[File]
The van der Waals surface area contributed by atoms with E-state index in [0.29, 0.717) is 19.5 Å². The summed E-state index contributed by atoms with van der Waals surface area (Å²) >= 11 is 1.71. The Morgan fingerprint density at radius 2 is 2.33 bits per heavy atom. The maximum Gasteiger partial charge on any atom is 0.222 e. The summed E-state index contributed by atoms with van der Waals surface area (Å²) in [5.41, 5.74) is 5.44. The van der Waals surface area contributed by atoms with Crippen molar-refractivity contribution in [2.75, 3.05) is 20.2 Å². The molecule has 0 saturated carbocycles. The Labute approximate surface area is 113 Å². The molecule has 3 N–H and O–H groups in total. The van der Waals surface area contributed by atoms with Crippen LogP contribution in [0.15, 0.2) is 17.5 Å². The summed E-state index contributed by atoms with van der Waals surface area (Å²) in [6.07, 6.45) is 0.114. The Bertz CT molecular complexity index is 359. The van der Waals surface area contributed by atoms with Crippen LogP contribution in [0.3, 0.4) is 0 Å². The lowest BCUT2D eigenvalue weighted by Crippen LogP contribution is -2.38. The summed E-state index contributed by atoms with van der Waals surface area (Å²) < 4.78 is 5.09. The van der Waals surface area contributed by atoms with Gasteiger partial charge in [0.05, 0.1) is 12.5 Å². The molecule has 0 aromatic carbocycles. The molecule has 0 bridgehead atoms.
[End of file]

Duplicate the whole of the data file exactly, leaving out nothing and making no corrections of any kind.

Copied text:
The van der Waals surface area contributed by atoms with E-state index in [0.29, 0.717) is 19.5 Å². The summed E-state index contributed by atoms with van der Waals surface area (Å²) >= 11 is 1.71. The Morgan fingerprint density at radius 2 is 2.33 bits per heavy atom. The maximum Gasteiger partial charge on any atom is 0.222 e. The summed E-state index contributed by atoms with van der Waals surface area (Å²) in [5.41, 5.74) is 5.44. The van der Waals surface area contributed by atoms with Crippen molar-refractivity contribution in [2.75, 3.05) is 20.2 Å². The molecule has 0 saturated carbocycles. The Labute approximate surface area is 113 Å². The molecule has 3 N–H and O–H groups in total. The van der Waals surface area contributed by atoms with Crippen LogP contribution in [0.15, 0.2) is 17.5 Å². The summed E-state index contributed by atoms with van der Waals surface area (Å²) in [6.07, 6.45) is 0.114. The Bertz CT molecular complexity index is 359. The van der Waals surface area contributed by atoms with Crippen LogP contribution in [0.3, 0.4) is 0 Å². The lowest BCUT2D eigenvalue weighted by Crippen LogP contribution is -2.38. The summed E-state index contributed by atoms with van der Waals surface area (Å²) < 4.78 is 5.09. The van der Waals surface area contributed by atoms with Gasteiger partial charge in [0.05, 0.1) is 12.5 Å². The molecule has 0 aromatic carbocycles. The molecule has 0 bridgehead atoms.